Tim Elliott: Candidate profile, DuPage County Board District 4

  • Tim Elliott, Republican candidate for DuPage County County Board District 4 in the Nov. 3 general election.

    Tim Elliott, Republican candidate for DuPage County County Board District 4 in the Nov. 3 general election.

 
Updated 9/29/2020 1:27 PM

In the Nov. 3 general election, incumbent Republican Tim Elliott of Glen Ellyn faces a challenge by Democrat Lynn LaPlante of Glen Ellyn to win the seat representing District 4 on the DuPage County Board.

Elliott, an attorney, has served on the board since 2016. He was Glen Ellyn Village Board Trustee in 2013-2016. He also has served on the DuPage Water Commission and as an attorney for the College of DuPage board.

 

To explore his campaign website, check VoteTimElliott.com.

District 4 includes all or portions of Addison, Bloomingdale, Carol Stream, Downers Grove, Glen Ellyn, Glendale Heights, Lisle, Lombard, Wheaton and Winfield.

The Daily Herald asked the candidates to answer a series of questions. Here are Elliott's replies.

Q: What have we learned as a county from the COVID-19 pandemic and what changes should be made looking forward as a result?

A: COVID-19 has taught me three main things.

First, in times of need, government's job is to help. Since March, DuPage County has done just that. Working with school districts, we provided badly needed property tax relief; we created a $16 million grant program for small businesses; we've funded internet plans for schoolchildren who must learn remotely; and we've provided tens of millions of dollars to local municipalities, park districts and fire districts.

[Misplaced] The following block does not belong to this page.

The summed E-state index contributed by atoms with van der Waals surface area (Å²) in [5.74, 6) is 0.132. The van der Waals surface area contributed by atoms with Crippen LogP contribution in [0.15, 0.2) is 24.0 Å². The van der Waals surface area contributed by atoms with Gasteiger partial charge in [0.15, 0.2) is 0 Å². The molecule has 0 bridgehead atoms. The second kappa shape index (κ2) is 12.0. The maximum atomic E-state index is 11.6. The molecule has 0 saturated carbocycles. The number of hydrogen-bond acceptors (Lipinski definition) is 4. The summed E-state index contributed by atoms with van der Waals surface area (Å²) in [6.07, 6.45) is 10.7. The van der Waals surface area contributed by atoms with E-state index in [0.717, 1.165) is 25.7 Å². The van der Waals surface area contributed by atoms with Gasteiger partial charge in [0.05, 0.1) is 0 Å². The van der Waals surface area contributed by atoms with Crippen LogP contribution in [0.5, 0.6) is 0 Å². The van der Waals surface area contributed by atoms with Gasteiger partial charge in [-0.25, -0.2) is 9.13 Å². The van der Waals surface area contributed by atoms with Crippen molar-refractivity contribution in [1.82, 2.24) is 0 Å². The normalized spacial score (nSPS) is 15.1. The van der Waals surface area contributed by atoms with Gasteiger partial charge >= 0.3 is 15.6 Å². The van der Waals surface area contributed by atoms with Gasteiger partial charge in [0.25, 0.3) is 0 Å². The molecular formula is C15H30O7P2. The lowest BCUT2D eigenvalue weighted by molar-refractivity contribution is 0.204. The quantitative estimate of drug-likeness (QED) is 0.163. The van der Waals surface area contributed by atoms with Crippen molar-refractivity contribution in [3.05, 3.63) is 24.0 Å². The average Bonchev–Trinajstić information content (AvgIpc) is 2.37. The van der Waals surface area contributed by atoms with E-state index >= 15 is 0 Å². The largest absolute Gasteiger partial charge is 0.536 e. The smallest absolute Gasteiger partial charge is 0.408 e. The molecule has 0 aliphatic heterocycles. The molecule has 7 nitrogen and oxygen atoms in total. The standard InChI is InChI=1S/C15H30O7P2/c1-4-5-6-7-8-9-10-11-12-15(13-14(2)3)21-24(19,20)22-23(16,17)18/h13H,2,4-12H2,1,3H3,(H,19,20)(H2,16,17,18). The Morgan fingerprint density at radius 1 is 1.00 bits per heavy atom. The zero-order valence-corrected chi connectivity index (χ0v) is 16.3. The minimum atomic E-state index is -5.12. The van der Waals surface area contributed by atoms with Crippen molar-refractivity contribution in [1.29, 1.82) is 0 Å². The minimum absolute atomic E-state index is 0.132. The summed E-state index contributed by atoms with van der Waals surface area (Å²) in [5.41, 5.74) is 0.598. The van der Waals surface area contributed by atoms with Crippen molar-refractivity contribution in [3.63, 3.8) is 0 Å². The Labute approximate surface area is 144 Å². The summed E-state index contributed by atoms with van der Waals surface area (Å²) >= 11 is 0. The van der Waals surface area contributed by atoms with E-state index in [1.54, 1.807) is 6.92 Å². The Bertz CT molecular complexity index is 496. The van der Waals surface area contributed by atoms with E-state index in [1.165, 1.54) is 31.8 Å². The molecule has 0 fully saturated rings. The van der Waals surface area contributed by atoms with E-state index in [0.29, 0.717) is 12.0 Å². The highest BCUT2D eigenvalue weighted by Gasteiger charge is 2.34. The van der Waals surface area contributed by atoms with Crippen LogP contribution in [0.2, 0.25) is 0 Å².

Second, advance planning and fiscal discipline are important. Fortunately, DuPage County has spent years establishing strong reserves. Unlike other governments, we haven't frittered that away on pet projects. That put us in a strong position to weather this storm and gave us flexibility to help others. Thus, when we received a large federal grant, we were able to pass much of it on to municipalities, residents and businesses.

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Third, experienced leadership counts. In 2020, we've seen some governments unable to fulfill core functions, and some elected officials surrender to noise, panic and pressure. Not DuPage County, though. We've made decisions based on sound data in cooperation with public health officials.